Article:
Tunis - The Maghreb has experienced two attacks against sites associated with Moroccan rabbis this month.
Tunis – The Maghreb has experienced two attacks against sites associated with Moroccan rabbis this month.
On March 11 in Tunis, Tunisia, the tomb of one of the most important rabbis, Moroccan Messaoud Raphael El-Fassi, was desecrated. The house of another rabbi in Bejaad, located near Khouribga city in Morocco, was set on fire the day before. It was the first time that acts such as these have occurred in spiritual places. However, sources say that these events have no connection with anti-Semitism, but rather were motivated by robbery.
“When I visit the grave of Rabbi Messaoud Raphael El-Fassi, I feel as though I am in an extremely holy place. When I heard the bad news, I cried. I felt sick thinking about how someone could do such a thing,” lamented Bitsou Hattab, son of the Chief Rabbi of Tunis and brother of Yoav, one of Paris’ Hyper Kosher tragedy’s four victims.
A furniture salesman next to the tomb of El-Fassi was not present when the event took place, and he strongly condemned the treacherous act that hints at anti-Semitism. Everyone was curious to know the cause. According to witnesses, the acts that were perpetrated against the rabbis are not anti-semitic because they were not based on racist motives. Nevertheless, they strongly condemned the acts as barbaric.
The inhabitants of the Tunis city center told Morocco World News that the perpetrators had not targeted Rabbi Messaoud Raphael El-Fassi specifically but rather sought to steal books, property, or money from the tomb.
“Our Jewish neighbors are peaceful. Sometimes they visit the grave of the Rabbi. I was not here when the event took place but I have heard that the people who attacked the tomb removed the marble and stones to steal things. They were not teenagers, because to remove the marble you need a lot of strength,” Hamadi, a shoemaker told us. He added that the police went to the scene to investigate the conditions under which the attacks were carried out.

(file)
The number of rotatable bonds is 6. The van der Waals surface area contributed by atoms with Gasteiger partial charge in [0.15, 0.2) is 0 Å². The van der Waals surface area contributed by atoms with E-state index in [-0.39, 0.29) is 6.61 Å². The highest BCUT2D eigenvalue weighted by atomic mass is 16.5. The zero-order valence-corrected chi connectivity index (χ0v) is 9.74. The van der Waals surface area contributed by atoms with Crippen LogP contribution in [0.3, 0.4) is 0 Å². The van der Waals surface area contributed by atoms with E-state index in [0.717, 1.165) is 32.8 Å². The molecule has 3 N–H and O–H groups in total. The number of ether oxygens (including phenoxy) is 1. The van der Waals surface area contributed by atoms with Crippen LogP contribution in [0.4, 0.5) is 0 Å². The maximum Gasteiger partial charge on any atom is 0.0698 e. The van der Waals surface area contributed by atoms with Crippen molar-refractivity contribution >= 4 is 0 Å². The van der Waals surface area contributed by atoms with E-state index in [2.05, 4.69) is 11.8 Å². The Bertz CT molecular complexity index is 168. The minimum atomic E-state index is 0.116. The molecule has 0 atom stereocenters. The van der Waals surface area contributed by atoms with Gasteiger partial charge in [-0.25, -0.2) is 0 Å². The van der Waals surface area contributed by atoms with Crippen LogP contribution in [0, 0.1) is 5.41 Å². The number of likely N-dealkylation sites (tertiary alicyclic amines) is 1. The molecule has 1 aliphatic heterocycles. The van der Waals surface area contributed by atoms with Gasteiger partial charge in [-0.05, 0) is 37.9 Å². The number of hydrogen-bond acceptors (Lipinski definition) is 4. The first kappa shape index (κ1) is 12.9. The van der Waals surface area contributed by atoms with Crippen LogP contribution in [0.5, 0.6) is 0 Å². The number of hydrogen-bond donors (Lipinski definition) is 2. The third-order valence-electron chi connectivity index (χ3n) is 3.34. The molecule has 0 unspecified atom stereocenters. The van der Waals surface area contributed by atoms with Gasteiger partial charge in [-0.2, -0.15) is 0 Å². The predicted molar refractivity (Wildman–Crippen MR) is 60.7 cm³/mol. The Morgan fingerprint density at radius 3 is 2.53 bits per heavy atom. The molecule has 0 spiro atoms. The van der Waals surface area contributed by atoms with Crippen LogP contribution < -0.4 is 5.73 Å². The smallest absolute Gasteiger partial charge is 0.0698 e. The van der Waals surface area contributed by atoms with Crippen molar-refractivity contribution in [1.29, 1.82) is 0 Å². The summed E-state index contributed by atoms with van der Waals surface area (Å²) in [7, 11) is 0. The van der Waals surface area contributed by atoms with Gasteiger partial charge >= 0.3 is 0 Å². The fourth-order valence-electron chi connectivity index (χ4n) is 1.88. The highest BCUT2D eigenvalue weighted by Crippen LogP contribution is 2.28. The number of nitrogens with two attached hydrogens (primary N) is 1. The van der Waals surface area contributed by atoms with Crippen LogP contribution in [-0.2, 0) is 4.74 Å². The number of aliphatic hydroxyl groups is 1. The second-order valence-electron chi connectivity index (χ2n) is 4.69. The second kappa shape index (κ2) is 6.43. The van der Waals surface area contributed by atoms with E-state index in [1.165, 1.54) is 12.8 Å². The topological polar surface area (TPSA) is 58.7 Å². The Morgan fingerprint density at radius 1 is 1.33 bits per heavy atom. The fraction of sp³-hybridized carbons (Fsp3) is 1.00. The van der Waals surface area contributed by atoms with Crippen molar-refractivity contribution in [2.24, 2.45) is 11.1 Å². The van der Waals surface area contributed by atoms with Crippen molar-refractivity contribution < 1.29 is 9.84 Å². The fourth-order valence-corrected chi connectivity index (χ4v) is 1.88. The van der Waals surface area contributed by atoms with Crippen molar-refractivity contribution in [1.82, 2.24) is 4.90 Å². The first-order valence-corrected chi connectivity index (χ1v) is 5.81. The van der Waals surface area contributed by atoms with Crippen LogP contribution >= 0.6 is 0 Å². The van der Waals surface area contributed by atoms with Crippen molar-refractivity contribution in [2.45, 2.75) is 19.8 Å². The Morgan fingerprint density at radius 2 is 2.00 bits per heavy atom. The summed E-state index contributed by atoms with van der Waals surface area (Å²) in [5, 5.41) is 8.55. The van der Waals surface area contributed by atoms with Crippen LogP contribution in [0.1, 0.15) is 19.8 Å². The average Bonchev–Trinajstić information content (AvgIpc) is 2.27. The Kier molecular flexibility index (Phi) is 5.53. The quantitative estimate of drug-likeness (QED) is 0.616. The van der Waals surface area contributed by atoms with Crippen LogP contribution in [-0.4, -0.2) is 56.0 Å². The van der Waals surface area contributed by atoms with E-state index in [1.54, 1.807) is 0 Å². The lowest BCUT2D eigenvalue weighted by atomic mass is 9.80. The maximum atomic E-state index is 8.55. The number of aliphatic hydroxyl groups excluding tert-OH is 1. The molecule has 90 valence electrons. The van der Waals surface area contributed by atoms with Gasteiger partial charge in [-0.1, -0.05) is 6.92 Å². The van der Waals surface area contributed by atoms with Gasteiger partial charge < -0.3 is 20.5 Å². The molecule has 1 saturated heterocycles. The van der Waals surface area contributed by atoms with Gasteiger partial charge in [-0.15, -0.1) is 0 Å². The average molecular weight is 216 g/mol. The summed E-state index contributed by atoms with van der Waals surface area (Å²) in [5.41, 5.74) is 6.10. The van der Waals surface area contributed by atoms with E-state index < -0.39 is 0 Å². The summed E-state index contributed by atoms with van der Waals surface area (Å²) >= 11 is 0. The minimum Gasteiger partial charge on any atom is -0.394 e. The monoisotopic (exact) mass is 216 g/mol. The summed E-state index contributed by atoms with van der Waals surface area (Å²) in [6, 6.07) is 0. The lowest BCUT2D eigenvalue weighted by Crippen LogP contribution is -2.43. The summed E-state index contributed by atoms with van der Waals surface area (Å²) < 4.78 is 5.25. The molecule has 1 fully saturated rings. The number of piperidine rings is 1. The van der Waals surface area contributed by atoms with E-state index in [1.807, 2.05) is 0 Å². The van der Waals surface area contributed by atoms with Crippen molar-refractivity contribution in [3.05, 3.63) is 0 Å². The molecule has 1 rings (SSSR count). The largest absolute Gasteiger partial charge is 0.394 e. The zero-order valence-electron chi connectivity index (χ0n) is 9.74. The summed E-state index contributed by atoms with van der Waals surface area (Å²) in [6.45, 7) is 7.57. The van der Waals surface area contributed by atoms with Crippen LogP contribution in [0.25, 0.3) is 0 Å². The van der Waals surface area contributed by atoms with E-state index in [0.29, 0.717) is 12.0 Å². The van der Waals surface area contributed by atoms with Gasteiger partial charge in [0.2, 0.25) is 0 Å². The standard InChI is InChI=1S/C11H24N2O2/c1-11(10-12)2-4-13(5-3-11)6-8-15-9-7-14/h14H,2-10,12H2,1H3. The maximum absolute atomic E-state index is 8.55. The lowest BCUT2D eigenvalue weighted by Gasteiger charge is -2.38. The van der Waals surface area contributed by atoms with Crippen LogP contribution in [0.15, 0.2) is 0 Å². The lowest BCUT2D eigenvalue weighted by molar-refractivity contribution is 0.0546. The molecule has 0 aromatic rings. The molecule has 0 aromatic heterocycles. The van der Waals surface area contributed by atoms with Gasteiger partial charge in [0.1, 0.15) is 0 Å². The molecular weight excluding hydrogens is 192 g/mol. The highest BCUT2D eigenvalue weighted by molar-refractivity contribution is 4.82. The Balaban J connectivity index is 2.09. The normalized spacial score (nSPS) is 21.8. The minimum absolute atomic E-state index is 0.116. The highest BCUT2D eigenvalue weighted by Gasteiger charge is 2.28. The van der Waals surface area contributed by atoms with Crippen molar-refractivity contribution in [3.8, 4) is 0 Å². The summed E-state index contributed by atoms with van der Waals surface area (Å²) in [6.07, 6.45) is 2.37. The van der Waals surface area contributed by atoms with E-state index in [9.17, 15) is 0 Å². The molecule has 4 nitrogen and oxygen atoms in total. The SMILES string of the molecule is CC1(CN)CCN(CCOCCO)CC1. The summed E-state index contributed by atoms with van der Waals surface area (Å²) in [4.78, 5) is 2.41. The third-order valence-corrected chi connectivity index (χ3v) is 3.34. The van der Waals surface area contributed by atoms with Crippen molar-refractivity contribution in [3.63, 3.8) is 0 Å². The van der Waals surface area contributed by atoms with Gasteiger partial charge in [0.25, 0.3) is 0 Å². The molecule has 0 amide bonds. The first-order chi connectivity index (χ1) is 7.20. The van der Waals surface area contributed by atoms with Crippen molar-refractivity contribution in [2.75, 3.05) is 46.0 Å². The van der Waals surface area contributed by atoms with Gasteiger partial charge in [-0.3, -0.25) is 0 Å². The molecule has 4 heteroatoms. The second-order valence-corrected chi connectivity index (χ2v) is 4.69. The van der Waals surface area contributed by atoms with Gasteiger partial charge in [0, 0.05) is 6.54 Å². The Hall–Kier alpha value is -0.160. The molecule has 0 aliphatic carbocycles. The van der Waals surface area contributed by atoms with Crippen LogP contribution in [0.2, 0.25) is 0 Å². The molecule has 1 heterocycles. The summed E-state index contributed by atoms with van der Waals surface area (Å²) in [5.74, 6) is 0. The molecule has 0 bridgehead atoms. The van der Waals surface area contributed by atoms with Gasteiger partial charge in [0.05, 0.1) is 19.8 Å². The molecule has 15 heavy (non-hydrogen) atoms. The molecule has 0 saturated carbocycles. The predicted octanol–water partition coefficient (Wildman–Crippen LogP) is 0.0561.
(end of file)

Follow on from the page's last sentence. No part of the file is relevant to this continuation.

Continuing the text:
The president of the Tunisian Association for Minorities Support, Yamina Thabet, said that the tomb is often visited by pilgrims. The grave, which is not buried, was targeted by the vandals for the first time in nearly two centuries.
I heard what I believe is the real version when I was received in the Raccah family’s house right next to the grave. For Daniel Raccah, manager of the mausoleum, it is just much ado about nothing.
“It was just a robbery, this act had nothing to do with anti-Semitism. The thieves thought they had the opportunity to find Jewish relics and books including the Torah in the grave,” he explained. He then took my hand and said that Jews and Muslims are cousins and live in peace.
Nicknamed Elfassi Messaoud, the Chief Rabbi Moses Ben Abraham Corcos is a native of Fez, Morocco. He was named “Dayan,” which means “judge,” of the Tunis community.
“It was my direct ancestor who gave birth to the only Tunisian branch of Corcos – the overwhelming majority of other Corcos are Moroccan. Moses Ben Abraham Corcos died in 1575 in Tunis, and his fame was such that his grave – located in a building in the city – was the destination of long pilgrimages,” Journalist Corcos told us.
“Desecration of a cemetery or mausoleum is shameful, no matter the target. We need solidarity,” said Corcos, an advocate for peace between Muslims and Jews and a member of the Representative Council of Jewish Institutions France (CRIF).
The Popular Arts and Traditions of the Jews of Tunisia Association (ATPJT), a member of the CRIF, protested vigorously against desecration of the Rabbi’s grave. The association hopes that the Tunisian authorities will order the restoration of the tomb, as they did for the mausoleum of Rabbi Fradji Chaouat in Testour.
“People from several countries have contacted me to express their concern. This is a robbery, not an attack against the Rabbi himself. It is I who will take care of repairing the removed marble,” Daniel Raccah assured.
The second attack occurred in Morocco, when a rabbi’s house was set on fire in the Jewish cemetery Bejaad near Khouribga. The rabbi typically visited the house once every three years and was not there at the time. The house is intended for pilgrims and other visitors of the Jewish faith. The Moroccan Association for Human Rights (AMDH) confirmed the presence of graffiti that had no anti-Semitic connotation on the walls. Police have opened an investigation and the guardian of the cemetery is the first person to be suspected.
“According to inhabitants, the guardian had once threatened the rabbi with burning down his house claiming that he had not received three years’worth of his salary,” the police said.
Morocco is continuing its historical preservation project of restoring Jewish cemeteries and synagogues, including the Temple Beth El synagogue, the most famous place of worship in Casablanca.
Edited by Elisabeth Myers
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